Question 46 asks for the PVGO in 2019… I calculate the price from the DDM and set up the equation… perpetual growth rate = 5%, 19 EPS= 5.04, div payout ratio= .40 21.17= (E1/r) + PVGO… I used the 2019 earnings * 1.05 and solved from there. The answer uses the 2019 earnings and says “Value of no-growth level perpetuity in 2019- All EPS paid out as dividends” … where the h**l did they get that from? Where does it say anything about no growth?

bump

For value using PVGO, you are trying to break up the valuation into 2 parts - a growth portion and a no-growth portion…

Valuation = (No Growth Portion) and the PVGO portion…

V = (E1/r) + PVGO…

The No Growth portion is the (E1/r) part,

Whatever is left over is attributed to the PVGO or the “growth opportunities” that the firm can capitalize on in the future…

I dont remember the question off hand, but usually you are given V (or P) and E and r, and therefore solve for PVGO… or you may have to solve for V first using GGM (if given g, r and D), and then see which portion is attributed to the “no-growth” portion - the perpetuity, and which is attributed to the “growth part” - the PVGO.

Hope that helps…

even though its says Et1 in the formula… its the same as Et0 because g=0

but where did you get g=0 ?

They give you a growth rate in the problem, and some of the online assessments use the growth rate to move E0 to E1 (conflicting methodologies, maybe?). Either way, only one answer comes up in this particular question…

you do two calculations

- normal DDM answer = 21.17
- “modified DDM” where g=0… just remember that.

the difference will be PVGO

the idea is that if the company pays out all earnings EPS=DPS, it cant grow*, g=0 EPSt1=EPSt0 (every year it earnings 5.04 and pays out 5.04… IN THIS CASE because r is (so high) at 15% the company is worth more with a payout ratio of 100% $33.60 compared to $21.17, if the r was low like 6%, the PVGO would be a positive number because “the company would have more opportunites to use internally generated funds to create value”-my own thinking

OK… I see the Mendosa CFAI #2 uses E0*(1+g)… g=15%

the difference is that inf the CFAI question… it clearly states that the company is growing, but in the answer key its says in the case that it doesnt have anymore positive NPV projects?? IDK… if this comes up… you need to look for clues in other info i guess and see if both answers are choices>?.. the CFA exam will be perfectly worded and if the question is too ambiguous they will throw it out an based on statistical analysis of the results…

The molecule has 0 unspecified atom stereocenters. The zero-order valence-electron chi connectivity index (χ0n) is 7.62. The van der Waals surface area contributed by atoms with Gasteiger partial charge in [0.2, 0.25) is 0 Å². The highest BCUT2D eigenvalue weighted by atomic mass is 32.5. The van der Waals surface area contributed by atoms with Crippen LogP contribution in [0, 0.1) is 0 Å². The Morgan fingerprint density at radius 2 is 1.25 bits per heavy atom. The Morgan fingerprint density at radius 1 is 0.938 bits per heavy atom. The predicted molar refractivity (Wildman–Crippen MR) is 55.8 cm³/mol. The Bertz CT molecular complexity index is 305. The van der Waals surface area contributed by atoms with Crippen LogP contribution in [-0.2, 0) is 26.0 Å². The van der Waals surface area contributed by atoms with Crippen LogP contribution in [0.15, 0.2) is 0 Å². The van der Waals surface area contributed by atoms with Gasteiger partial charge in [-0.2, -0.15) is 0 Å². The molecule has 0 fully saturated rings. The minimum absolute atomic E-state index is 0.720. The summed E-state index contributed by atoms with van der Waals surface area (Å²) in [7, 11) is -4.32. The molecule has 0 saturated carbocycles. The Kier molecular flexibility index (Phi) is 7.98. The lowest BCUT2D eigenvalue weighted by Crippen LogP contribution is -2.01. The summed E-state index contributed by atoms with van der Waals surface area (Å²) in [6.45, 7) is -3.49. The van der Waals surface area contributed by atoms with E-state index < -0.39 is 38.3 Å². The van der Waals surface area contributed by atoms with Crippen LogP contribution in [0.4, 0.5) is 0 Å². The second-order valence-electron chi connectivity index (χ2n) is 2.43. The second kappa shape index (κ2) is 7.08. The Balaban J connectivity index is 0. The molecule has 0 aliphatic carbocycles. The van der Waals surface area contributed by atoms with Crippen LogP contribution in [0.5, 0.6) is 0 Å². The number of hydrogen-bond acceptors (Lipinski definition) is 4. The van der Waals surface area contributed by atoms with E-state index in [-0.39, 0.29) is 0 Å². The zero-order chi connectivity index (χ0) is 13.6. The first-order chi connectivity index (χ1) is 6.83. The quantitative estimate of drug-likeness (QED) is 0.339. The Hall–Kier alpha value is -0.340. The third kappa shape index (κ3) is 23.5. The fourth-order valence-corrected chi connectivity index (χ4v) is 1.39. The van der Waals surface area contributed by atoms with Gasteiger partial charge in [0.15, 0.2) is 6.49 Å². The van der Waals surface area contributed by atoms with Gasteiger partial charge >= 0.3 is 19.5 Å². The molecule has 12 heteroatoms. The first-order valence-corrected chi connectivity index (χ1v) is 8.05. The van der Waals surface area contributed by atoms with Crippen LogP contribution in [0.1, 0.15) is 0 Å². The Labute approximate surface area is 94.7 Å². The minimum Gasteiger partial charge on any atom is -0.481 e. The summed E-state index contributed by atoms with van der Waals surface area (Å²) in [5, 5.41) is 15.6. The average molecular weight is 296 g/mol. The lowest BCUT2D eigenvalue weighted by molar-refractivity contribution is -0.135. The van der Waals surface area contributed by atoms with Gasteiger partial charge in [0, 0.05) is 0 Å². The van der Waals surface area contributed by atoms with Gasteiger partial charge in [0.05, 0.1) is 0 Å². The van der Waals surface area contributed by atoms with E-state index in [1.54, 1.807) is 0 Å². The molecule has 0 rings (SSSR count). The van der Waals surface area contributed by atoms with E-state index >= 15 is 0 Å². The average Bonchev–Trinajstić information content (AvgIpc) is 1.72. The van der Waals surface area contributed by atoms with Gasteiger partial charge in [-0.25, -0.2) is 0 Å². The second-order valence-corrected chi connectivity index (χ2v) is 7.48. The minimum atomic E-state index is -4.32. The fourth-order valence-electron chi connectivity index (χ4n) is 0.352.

look at EOC #8b in R33

you do two calculations

- normal DDM answer = 21.17
- “modified DDM” where g=0… just remember that.
the difference will be PVGO

the idea is that if the company pays out all earnings EPS=DPS, it cant grow*, g=0 EPSt1=EPSt0 (every year it earnings 5.04 and pays out 5.04… IN THIS CASE because r is (so high) at 15% the company is worth more with a payout ratio of 100% $33.60 compared to $21.17, if the r was low like 6%, the PVGO would be a positive number because “the company would have more opportunites to use internally generated funds to create value”-my own thinking

The calculation and idea aren’t the issue. The fact that the methodology in this question conflicts with the methodology in one (PVGO) question in the online assessments is what concerns people (there have been a few threads on it). In the other question, they take E0*(1+g) to arrive at E1, and then treat that as a perpetuity. In this question, they use E0, which should equal E1, if there is no growth (as you said). In either problem, I didn’t notice anything in particular that would tip you off to say E0 doesn’t equal E1…

tickersu: danv0330:even though its says Et1 in the formula… its the same as Et0 because g=0

They give you a growth rate in the problem, and some of the online assessments use the growth rate to move E0 to E1 (conflicting methodologies, maybe?). Either way, only one answer comes up in this particular question…

OK… I see the Mendosa CFAI #2 uses E0*(1+g)… WTF?

This is what I’m talking about…I agree it would be E0 assuming that there isn’t one last year of growth to get you to E1… I would just start with E0 calculate the answer. Then check if E1 is there… If there is, do what you’re comfortable with haha I’ll probably do the E0 answer.look at EOC #8b in R33

only difference i can see is that the mock just says “growth rate will be 5%” and the CFAI question says “earnings and dividends will grow”… maybe its a more explicit meaning of g